Quick, what’s the interval between A and C?
Ok, it’s a trick question. The answer is it depends on which
octaves the notes are in, and specifically which note is
higher. That’s the concept of interval
inversions that I will talk about here. I suggest
reviewing my lessons on The
Musical Alphabet and Intervals.
Continue reading Interval Inversions
As someone who is interested in
both music and science, I
find myself fascinated with the concept of scales. Why are they the way
are? If music is so mathematical, why does it seem so arbitrary. There
notes in an octave, but what’s so special about this number 12? Then
scale is formed from seven of those notes, which is strange. If the
is so nice and melodious and all that, why aren’t the notes evenly
Well, I set out to find some answers. I spent hours scouring the
visiting the library, reading books, scratching figures in a notebook.
don’t have to do that, because here’s what I found out, all nicely
Continue reading Pythagoras and Me
So you’re a guitarist. You play by ear, you play what sounds good. You’ve never taken any theory lessons, and that hasn’t stopped you from writing kick-ass songs. Why should you care whether you’re playing in a minor key or a major key? Why should you care about intervals and note names and chord alterations and chord substitutions? Well, I’ll tell you why.
Continue reading Why Learn Music Theory?
Category: Music theory
In the last lesson, we talked about the musical alphabet, and
how notes are named. We discussed that the distance between two
adjacent notes is called a half-step, and that two half steps is
called a whole-step. Very exciting, I'm sure.
The generic term for the distance between two notes - any two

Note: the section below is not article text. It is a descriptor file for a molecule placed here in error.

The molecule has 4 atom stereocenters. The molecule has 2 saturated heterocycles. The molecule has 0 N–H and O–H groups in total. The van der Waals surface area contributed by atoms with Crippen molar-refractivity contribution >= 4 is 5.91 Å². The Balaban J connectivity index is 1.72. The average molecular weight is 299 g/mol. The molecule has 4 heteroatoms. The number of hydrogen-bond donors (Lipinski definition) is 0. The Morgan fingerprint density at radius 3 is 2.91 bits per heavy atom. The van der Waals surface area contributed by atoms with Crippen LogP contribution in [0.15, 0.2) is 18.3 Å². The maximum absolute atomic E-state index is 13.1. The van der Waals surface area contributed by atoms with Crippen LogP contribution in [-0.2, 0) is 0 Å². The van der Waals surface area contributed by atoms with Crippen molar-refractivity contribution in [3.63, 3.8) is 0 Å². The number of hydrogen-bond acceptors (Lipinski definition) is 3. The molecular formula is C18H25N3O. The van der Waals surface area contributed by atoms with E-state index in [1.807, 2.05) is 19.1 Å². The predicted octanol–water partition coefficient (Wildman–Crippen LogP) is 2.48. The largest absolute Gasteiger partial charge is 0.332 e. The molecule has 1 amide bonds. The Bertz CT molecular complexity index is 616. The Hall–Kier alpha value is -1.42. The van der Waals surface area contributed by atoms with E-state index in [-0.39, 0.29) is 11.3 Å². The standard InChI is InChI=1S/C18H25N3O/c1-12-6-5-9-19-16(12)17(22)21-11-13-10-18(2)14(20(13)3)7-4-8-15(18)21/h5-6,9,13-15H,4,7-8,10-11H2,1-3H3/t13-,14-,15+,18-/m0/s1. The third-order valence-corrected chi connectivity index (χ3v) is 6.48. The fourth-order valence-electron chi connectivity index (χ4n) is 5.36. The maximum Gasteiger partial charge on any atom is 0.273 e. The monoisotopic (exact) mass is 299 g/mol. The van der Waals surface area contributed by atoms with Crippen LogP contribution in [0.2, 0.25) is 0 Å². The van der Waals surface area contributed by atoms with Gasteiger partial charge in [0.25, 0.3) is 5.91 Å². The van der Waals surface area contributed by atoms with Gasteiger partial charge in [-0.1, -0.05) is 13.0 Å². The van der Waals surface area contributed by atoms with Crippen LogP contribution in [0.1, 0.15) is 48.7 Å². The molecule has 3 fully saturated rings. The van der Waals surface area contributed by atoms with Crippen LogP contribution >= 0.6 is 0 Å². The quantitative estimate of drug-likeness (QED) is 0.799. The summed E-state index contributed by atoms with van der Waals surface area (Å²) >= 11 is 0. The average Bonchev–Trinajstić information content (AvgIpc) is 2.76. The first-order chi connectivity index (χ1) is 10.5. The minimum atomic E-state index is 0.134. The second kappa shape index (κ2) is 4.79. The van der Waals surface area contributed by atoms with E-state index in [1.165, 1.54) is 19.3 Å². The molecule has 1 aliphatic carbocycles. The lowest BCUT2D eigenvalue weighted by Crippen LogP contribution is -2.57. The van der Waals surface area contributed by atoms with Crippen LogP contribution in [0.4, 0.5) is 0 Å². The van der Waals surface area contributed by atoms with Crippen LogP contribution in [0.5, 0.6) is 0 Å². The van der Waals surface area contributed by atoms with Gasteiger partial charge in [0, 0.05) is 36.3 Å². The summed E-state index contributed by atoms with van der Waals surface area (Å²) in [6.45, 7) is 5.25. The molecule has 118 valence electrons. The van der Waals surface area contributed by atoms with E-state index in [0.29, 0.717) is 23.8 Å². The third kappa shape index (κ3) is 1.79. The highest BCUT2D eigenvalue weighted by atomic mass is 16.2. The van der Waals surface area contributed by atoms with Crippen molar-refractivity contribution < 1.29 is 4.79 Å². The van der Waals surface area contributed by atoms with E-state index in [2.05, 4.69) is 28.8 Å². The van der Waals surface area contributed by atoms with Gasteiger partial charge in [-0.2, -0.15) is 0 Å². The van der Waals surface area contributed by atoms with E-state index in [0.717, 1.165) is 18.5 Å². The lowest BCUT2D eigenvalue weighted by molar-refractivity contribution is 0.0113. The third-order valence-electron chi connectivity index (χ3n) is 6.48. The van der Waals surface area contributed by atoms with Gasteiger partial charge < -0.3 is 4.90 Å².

notes - is an interval. Turns out there are names for lots
of intervals, not just the half-step and whole-step. And some of
these intervals have more than one name. Remember how I said that
much of music theory is giving fancy names to things you may
already understand? Well, here is a perfect example. Intervals are
something we get instinctively. It's when they get names like
"diminished seventh" that people run for the hills. Don't. In this
lesson, you can listen to them, hear them in context, and see
where they are used in real life, and not just read about them
Continue reading Music Theory Lesson: Intervals
This article presents an introduction to the way musical notes
are named and referred to. If you already know even a little music
theory, this may seem pretty basic for you, so you may want to
skip ahead or come back for more advanced lessons. If you’re a
“play by ear” musician, you may not see the need to learn any
theory at all. In many ways, music theory is giving names and
complicated explanations to things we already know
instinctively. Still, the next time you’re jamming and someone
asks you to play an A sharp, it would be good to understand what
that means. In addition, this lesson provides a base for later,
more interesting, lessons.
Continue reading Music Theory: The Musical Alphabet